Andrew Little, a farmer from Tempo, is concerned that if the Agriculture Bill is passed without the amendment to secure the implementation of UK food standards on imports, which could result in lower quality yet cheaper produce being brought into the country, local farmers will not be able to compete with the price.

“The concern would be that they are starting to import cheap food and we can’t compete with it and our processors are going to have to pull the price down to sell to the supermarkets and in turn our farm gate price will drop as well,” Andrew explained.

He added: “To me there should be a quota on imported food. We can only produce 80 per cent of the meat to keep our country living so really they should only be importing 20 per cent to make up the surplus whereas the big fear is that they are going to import a whole go of cheap meat and that the demand for local meat won’t be there so the next thing then it will drive the price of our produce down,” Andrew told The Impartial Reporter.

Andrew explained that in the UK farmers have to produce their food to a very high standard: “There are different rules and regulations with the Department, Food Standards Agency and the Red Tractor. We have a lot of records to keep, every injection we put into an animal to keep them from being sick, we have to write that down. All our meal that comes in, our concentrates, all that has to be recorded. For other countries, that doesn’t have to be.”

Noting that in America farmers can use growth hormones, Andrew said: “They can inject their cattle with growth hormones to make them grow quicker and produce a leaner meat but that’s banned over here, we’re not allowed to do that and we wouldn’t want to do it anyway. So they can produce cheaper meat, quicker.”

He added: “Also the likes of America and those countries, they have first cost price of their concentrates. They grow the soya hulls, I think and they grow all the cereals and stuff at first cost whereas we have to import most of our cereals that are made into the meal, that blends into the nuts that we feed to the cattle. We have to import all that into this country.”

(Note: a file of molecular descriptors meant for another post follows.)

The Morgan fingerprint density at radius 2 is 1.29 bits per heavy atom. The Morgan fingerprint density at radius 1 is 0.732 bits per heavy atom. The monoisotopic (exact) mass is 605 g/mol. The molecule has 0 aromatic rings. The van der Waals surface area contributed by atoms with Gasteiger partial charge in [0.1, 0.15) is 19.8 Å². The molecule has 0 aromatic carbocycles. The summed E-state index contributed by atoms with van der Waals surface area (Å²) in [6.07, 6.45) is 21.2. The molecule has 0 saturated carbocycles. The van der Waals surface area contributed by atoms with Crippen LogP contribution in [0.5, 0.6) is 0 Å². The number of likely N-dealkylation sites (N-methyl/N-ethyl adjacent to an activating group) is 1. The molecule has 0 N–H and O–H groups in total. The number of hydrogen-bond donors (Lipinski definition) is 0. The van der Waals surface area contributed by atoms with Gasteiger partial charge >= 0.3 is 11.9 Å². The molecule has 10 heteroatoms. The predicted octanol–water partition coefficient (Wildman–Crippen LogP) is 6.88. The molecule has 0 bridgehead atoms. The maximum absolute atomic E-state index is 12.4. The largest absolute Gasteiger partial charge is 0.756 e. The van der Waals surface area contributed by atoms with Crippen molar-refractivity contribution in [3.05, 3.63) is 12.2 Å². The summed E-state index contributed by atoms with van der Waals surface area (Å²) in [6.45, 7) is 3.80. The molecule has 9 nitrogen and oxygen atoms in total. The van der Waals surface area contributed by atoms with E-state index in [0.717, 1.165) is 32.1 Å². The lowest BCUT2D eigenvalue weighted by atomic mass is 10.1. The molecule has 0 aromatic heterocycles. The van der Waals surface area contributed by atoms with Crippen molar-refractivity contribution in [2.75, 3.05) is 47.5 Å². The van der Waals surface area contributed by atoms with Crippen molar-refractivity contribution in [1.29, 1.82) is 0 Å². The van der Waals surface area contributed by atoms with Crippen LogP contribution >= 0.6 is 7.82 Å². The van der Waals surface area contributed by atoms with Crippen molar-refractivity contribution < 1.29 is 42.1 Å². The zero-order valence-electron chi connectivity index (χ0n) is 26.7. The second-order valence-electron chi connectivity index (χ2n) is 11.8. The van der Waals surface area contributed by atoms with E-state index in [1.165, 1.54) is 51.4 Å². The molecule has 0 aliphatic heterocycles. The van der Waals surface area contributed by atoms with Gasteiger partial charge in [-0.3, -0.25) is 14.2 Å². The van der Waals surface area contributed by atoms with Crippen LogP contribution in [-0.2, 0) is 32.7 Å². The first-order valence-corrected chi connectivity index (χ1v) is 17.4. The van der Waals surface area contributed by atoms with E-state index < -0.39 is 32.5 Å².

Commenting that local farmers “cannot compete on the scale of what other countries can do”, Andrew said: “They can produce mass, they’ve cheaper imports and they have lower welfare standards so we just physically can’t compete because of the expense it actually takes for us to produce it.

“Plus our climate doesn’t really allow us to keep cattle out all year round whereas other countries can.”

“To me there is a market for both but it needs to be a controlled market. That’s my view on it. If we need extra meat, we’re going to have to import it anyway. We’d like to see it, as farmers, imported at the same standard so that it can be competed at the same price. Whereas if you let in sub-standard food, it’s cheaper and will drive our price down,” Andrew said, before concluding. “We don’t want sub-standard food coming in to our country and competing with high standard food that we produce.”